Verdict due in trial of Danish inventor accused of journalist's murder

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Verdict due in trial of Danish inventor accused of journalist's murder
A police vehicle at Copenhagen City Court on April 23rd. Photo: Johan Nilsson/TT/Ritzau Scanpix

The trial of a Danish inventor accused of murdering a journalist aboard his self-built submarine is due to wrap up this week with a verdict due by Wednesday at the earliest.


Peter Madsen, 47 -- who is accused of premeditated murder, aggravated sexual assault and desecrating a corpse -- has repeatedly changed his version of events since his arrest last August, a day after Swedish freelance journalist Kim Wall boarded his submarine to interview the eccentric self-taught engineer and semi-celebrity.

Madsen has since admitted dismembering Wall, 30, and throwing her body parts into the sea but denies killing her.

Prosecutor Jakob Buch-Jepsen and defence lawyer Betina Hald Engmark are due to present their final arguments on Monday, with the judge issuing a verdict no earlier than Wednesday.

The trial at Copenhagen's district court earlier heard evidence that Madsen had more than 40 video clips, including animated and so-called snuff films of women being impaled, hanged and beheaded on his laptop.

The prosecution says Madsen tortured and murdered Wall as part of a sexual fantasy.

It has said it will seek a life sentence, which in Denmark averages around 16 years, or safe custody, a legal alternative which would keep him behind bars indefinitely as long as he is deemed dangerous.

READ ALSO: After seven days: key points from Peter Madsen's trial

Madsen initially claimed he had dropped Wall off on dry land in Copenhagen on the night of August 10th, 2017, but he later changed his story, claiming that a heavy hatch door had fallen on her head and killed her.

When an autopsy report later revealed there was no blunt trauma to Wall's skull, he said she died after a sudden drop in pressure caused toxic fumes to fill the vessel while he was up on deck.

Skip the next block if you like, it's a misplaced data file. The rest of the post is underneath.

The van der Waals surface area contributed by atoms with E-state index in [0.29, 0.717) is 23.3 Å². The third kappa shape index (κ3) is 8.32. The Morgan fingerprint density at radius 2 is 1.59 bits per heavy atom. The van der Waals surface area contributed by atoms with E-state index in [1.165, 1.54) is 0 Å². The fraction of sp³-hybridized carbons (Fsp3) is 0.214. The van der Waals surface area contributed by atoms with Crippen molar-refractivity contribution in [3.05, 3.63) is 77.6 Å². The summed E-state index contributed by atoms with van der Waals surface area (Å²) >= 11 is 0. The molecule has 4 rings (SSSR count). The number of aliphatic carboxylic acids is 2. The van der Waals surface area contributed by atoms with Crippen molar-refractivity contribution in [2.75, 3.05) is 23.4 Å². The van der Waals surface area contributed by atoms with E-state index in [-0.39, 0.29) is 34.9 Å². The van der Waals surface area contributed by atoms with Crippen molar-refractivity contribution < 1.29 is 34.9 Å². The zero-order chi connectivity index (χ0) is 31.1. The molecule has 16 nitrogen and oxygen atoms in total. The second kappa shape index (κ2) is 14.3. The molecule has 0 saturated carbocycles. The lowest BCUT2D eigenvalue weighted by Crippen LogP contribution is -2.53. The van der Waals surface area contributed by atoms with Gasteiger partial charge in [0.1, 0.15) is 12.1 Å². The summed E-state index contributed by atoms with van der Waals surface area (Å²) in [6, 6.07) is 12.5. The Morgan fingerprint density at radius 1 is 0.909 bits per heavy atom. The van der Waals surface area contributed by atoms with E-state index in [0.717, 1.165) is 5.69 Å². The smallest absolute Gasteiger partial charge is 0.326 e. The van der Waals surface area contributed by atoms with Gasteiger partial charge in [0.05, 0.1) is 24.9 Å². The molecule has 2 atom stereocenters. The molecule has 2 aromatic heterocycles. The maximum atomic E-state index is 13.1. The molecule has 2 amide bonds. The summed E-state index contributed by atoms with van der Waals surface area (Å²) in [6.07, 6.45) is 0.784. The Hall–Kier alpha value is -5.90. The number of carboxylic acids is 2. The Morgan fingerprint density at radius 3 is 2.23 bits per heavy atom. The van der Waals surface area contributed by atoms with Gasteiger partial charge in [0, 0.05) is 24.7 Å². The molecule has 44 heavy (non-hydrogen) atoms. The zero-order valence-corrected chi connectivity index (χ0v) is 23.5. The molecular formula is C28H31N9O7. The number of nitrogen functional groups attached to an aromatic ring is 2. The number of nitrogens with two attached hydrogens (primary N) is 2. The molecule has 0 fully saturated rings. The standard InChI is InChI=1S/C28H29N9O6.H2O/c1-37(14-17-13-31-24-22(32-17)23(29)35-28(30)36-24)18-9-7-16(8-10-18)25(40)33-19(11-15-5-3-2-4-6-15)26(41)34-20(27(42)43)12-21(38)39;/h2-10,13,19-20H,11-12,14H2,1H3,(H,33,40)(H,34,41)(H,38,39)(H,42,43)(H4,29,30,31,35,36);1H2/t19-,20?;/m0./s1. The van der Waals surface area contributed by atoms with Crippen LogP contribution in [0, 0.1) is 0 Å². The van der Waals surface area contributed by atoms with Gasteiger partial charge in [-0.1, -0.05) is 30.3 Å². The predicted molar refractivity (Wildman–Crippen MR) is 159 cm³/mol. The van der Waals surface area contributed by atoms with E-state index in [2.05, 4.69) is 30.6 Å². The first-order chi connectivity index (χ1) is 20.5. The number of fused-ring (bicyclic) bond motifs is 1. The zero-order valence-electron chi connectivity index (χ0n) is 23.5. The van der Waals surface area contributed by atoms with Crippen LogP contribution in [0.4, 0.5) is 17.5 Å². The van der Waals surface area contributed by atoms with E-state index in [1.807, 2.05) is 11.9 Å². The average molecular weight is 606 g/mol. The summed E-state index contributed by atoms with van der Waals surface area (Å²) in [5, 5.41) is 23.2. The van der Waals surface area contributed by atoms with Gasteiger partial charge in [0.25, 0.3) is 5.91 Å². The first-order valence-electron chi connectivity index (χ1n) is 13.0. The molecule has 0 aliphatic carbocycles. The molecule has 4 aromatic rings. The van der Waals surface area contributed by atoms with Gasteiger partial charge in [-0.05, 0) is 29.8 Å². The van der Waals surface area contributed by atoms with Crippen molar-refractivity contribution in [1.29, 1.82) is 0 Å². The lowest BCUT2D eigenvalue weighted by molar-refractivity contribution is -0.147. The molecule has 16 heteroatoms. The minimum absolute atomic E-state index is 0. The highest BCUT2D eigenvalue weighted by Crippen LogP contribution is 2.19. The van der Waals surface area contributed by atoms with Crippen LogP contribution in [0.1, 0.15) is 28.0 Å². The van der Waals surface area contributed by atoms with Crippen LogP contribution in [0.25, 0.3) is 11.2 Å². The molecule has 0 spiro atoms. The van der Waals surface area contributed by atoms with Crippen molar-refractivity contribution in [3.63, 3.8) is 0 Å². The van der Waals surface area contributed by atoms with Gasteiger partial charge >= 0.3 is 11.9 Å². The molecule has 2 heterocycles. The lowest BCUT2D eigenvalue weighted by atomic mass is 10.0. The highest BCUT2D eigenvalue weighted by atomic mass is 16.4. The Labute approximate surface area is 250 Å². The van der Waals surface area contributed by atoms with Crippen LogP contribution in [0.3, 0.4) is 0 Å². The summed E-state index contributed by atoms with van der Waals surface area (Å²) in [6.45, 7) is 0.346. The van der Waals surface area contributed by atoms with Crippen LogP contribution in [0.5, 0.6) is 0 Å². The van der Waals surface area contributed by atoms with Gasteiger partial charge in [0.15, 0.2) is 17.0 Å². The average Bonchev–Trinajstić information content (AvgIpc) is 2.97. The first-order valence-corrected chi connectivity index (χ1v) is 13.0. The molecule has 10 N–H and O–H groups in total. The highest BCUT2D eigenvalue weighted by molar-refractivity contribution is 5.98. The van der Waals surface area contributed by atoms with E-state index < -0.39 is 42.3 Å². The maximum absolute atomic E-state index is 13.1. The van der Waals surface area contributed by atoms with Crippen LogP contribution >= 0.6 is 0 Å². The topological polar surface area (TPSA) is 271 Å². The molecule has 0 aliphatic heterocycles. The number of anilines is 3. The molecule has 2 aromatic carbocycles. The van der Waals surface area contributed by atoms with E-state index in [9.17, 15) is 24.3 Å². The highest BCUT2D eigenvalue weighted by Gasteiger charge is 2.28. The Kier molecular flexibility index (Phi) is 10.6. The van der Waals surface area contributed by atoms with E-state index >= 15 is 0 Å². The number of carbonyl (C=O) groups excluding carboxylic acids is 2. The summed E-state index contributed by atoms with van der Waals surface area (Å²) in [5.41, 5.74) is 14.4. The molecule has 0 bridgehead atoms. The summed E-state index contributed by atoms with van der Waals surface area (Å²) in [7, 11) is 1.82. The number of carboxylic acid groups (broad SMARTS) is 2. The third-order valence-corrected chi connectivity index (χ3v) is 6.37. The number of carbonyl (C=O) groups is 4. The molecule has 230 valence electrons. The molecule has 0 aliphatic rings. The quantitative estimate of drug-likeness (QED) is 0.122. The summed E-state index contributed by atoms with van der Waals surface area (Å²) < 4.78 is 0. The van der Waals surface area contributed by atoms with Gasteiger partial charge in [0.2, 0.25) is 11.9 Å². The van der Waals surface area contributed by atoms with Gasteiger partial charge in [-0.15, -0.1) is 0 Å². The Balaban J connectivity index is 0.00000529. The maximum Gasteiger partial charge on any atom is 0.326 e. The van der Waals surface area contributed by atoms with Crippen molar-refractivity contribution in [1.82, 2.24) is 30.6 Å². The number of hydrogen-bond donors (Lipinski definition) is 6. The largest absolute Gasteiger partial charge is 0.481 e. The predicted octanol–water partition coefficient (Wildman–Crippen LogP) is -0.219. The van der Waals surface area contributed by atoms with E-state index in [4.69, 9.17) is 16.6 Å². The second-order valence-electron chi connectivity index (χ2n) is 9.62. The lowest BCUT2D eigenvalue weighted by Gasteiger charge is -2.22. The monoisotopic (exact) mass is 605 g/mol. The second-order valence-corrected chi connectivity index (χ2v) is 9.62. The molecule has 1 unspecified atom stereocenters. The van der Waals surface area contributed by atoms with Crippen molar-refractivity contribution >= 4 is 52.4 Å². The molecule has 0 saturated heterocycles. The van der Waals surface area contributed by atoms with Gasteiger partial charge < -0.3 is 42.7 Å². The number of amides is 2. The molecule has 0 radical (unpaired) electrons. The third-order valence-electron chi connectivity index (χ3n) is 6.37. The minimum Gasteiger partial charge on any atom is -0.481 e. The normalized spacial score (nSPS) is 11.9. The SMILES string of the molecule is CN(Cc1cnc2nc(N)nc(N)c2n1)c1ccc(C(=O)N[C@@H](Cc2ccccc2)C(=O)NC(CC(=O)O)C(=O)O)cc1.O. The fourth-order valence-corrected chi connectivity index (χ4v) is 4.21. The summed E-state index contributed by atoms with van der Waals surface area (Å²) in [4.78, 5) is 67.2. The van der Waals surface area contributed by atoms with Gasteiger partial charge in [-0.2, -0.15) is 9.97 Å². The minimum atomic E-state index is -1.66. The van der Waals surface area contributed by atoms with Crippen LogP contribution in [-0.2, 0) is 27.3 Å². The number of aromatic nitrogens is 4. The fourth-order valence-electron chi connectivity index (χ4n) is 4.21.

He has admitted cutting off the journalist's head, arms and legs, and stuffing the body parts into plastic bags weighed down with metal pipes before throwing them into the sea as he contemplated suicide.

A cyclist found Wall's torso floating in Køge Bay, off Copenhagen, 10 days after her disappearance.

The rest of her remains were recovered over the course of the next few weeks from waters off the Danish capital.

An autopsy report said Wall most likely died after being strangled or having her throat slit, after having been sexually abused, but was unable to definitively ascertain the cause of death.

Fourteen stab wounds and piercings were found in her genital area.

The court heard Madsen had brought a number of objects on board the submarine including a saw, plastic luggage strips and a very long, sharpened screwdriver.

Several hours before Wall boarded the submarine on August 10th, he googled "beheaded girl agony" -- something Madsen says was "pure coincidence".

The prosecution also cited a psychiatric evaluation of the accused, which described him as "perverse" with "psychopathic traits".

The court was shown some of the video clips and animated films found on Madsen's hard drive, in which women were impaled and beheaded.

"It is not of a sexual nature. This is about strong emotions. I watch these videos to cry and to feel emotions," he told the court.

Madsen has insisted he stabbed Wall's genital area to prevent gases from building up inside the body after death, which would have made it float to the water's surface.

The inventor said he didn't want her body found, to spare her loved ones the details of a death by toxic fume inhalation.

He was arrested on August 11th after he was rescued at sea as his submarine sank -- intentionally downed, according to prosecutors.

The defence has criticised what it has called a lack of physical evidence against Madsen.

Under cross-examination, coroner Christina Jacobsen admitted she could not totally exclude the possibility of death by toxic fumes, because of the torso's decomposed state after being submerged in water for 10 days.

READ ALSO: Coroner testifies in trial of submarine owner over death of Swedish journalist

A submarine expert who inspected the Nautilus testified there was no soot in the vessel's air filters, saying that would be the case if Madsen's fumes scenario were true, although another expert called by the defence disagreed.

During Madsen's psychiatric evaluation, doctors found him to be cold when discussing the victim, and merely "curious" about his upcoming trial.

When they asked him why he dismembered Wall, he replied coolly: "When you're faced with a big problem, you break it up into parts." 




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